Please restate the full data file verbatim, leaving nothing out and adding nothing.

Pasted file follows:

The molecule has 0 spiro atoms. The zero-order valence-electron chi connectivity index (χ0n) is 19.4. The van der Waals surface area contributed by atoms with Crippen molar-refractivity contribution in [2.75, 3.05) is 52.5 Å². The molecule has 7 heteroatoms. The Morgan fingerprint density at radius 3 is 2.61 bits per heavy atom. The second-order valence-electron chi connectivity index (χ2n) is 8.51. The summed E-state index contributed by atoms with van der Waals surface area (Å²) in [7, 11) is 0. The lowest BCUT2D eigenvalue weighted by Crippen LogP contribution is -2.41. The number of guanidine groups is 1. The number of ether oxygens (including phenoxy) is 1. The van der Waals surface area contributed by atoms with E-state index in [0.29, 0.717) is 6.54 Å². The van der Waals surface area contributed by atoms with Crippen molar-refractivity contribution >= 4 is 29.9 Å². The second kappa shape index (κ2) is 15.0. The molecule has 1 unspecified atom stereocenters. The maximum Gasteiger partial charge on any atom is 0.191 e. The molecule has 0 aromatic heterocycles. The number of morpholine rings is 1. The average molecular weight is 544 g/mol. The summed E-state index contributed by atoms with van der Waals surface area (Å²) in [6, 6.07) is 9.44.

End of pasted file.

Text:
The molecule has 0 spiro atoms. The zero-order valence-electron chi connectivity index (χ0n) is 19.4. The van der Waals surface area contributed by atoms with Crippen molar-refractivity contribution in [2.75, 3.05) is 52.5 Å². The molecule has 7 heteroatoms. The Morgan fingerprint density at radius 3 is 2.61 bits per heavy atom. The second-order valence-electron chi connectivity index (χ2n) is 8.51. The summed E-state index contributed by atoms with van der Waals surface area (Å²) in [7, 11) is 0. The lowest BCUT2D eigenvalue weighted by Crippen LogP contribution is -2.41. The number of guanidine groups is 1. The number of ether oxygens (including phenoxy) is 1. The van der Waals surface area contributed by atoms with E-state index in [0.29, 0.717) is 6.54 Å². The van der Waals surface area contributed by atoms with Crippen molar-refractivity contribution >= 4 is 29.9 Å². The second kappa shape index (κ2) is 15.0. The molecule has 1 unspecified atom stereocenters. The maximum Gasteiger partial charge on any atom is 0.191 e. The molecule has 0 aromatic heterocycles. The number of morpholine rings is 1. The average molecular weight is 544 g/mol. The summed E-state index contributed by atoms with van der Waals surface area (Å²) in [6, 6.07) is 9.44.